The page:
I asked about NYAY. There is this big promise by Rahul Gandhi that I will give you Rs 6,000 a month whereas Mr Modi is only offering Rs 6,000 in a whole year, 12:1 and yet nobody is discussing NYAY. It is as they say that a bird in hand is better than two in the bush. In Uttar Pradesh, it is like saying one bird in hand is equal to 12 in the bush which the Congress is offering. You will find that Priyanka herself is a better speaker than Rahul and Sonia but that frankly does not amount to very much.

In the audiences that we saw, she does not have a natural chemistry with the audience. You see Mamta Banerjee going up and down and the crowd would be roaring back; you see Narendra Modi working up and down here, the audience is roaring back. I saw Priyanka trying to do that, very tepid response. I am afraid Priyanka Gandhi is not going to make very much of a difference.

In fact, we met her and she herself said my focus is not on this election, my focus is on building up the Congress Party. So we immediately said, you mean by 2022 for the next election? No-no, she says for the next 10 years. So she is definitely not going to be claiming any miracles in this election or even the next state election, She is talking about some long term change.

Now the mahagathbandhan has initiated some activities such as the meeting that is scheduled for the 21st of May. KCR meeting Stalin, Chandrababu Naidu making Mamta and Rahul Gandhi. Could there be a possibility of the numbers working out or are there chances of deflections from the opposition to complete that NDA shortfall?

There is a strong likelihood of a hung parliament. If you remember, going back to 1996, Mr Vajpayee had as many as 254 seats and still could not form a government. He did not need that many more, he just needed around 18-20 and he could not even get that because the other sides were against him.

So obviously, NDA itself is going to be very active right now putting out feelers to all the parties and there are some people who say the NDA will even say look we just want the prime minister, defence, finance, home and the rest you guys can get out there and make lots of money. To that extent therefore, the NDA would be strongly positioned even if it only got 230 or 240 and maybe it can get others together.

On the other hand, the third front people are very clear. They say do not look at this just as a parliamentary election. We are all facing a rising BJP at the state level. It is in our interest to do everything possible to prevent the BJP from coming to power at the centre because that has repercussions at the state level.

They are going to make all out efforts again to get together in some way. Rahul Gandhi’s strategy I think definitely is as in Karnataka. Even if he has more seats, he will just say I give unconditional support to an anti BJP front. That is the kind of picture I see emerging, let us see what happens.

The new government’s job from a market perspective will be quite challenging. Consumption is currently witnessing a massive slowdown unlike any scene in the past. Credit growth has been sluggish. The financial sector is bracing up for an imminent crisis. What should be the agenda for the new government when it comes to purely economics?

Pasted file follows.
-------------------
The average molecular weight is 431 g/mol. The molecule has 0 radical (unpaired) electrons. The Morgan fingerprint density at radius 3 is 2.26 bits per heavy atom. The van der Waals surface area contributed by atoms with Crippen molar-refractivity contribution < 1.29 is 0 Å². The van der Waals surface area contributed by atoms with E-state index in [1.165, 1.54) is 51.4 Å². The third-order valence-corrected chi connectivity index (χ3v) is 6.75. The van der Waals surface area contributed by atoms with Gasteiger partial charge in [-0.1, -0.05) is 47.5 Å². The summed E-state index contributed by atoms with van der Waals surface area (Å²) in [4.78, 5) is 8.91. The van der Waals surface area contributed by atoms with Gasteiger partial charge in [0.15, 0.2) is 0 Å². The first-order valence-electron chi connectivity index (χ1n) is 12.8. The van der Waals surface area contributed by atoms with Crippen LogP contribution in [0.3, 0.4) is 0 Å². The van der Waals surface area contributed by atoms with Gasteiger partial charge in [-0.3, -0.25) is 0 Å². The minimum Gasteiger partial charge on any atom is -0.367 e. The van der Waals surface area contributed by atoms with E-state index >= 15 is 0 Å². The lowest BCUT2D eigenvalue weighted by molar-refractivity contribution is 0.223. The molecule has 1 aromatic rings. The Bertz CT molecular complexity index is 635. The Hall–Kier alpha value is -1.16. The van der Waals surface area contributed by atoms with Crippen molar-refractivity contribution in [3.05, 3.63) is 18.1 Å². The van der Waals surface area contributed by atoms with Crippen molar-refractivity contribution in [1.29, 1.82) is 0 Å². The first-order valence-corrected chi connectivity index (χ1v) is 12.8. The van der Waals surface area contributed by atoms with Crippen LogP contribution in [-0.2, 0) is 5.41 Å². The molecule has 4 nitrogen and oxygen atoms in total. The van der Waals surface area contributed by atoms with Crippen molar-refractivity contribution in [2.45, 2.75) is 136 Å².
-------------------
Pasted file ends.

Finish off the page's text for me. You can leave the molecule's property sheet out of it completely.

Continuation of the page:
There are a series of well known reforms that needed to be done. It is well known that we have problems in land, labour and capital. No government for the last 25 years has seriously tried to do something on the labour market. Everybody says in China and Vietnam, there are factories of 10,000, 20,000 people. Even in Bangladesh there are factories of 10,000, 20,000. Here in India if somebody has 1,000, he is desperately trying to reduce the number of workers to 500. Is there any attempt to change the labour laws? There is nothing serious.

Our land acquisition act has made things much more difficult and much more expensive. In China, if the government wants to acquire land, you just go boom, boom, boom; you just rush it through. In India, there have been huge delays. It has affected infrastructure as a part of the project cost. Land has now become much more expensive than it used to. Finally, real interest rates remain extremely high in the economy.

Consumer price inflation at less than 3% and a repo rate is more than double that. If you have a country that has high interest rates, high land prices and high labour cost, all these are pulling down the economy. Is the new government going to tackle this? I have a feeling that with the kind of wide coalition that we are going to get, there will be no radical reforms, there will be small incremental attempts here and there.

So I do not expect any great change. There is a slowdown that you are seeing in India which is part of a global slowdown. The whole world economy is slowing and India with it. That is not going to get reversed by any radical reforms in India. We will chug along and it is not bad because even if we come down to only 6.5% growth in the current financial year and even at 6.5%, I think India may end up as being the fastest growing major economy in the world. So yes, we are not going to be doing as well as in the past but in a slowing world economy perhaps we will not do too badly.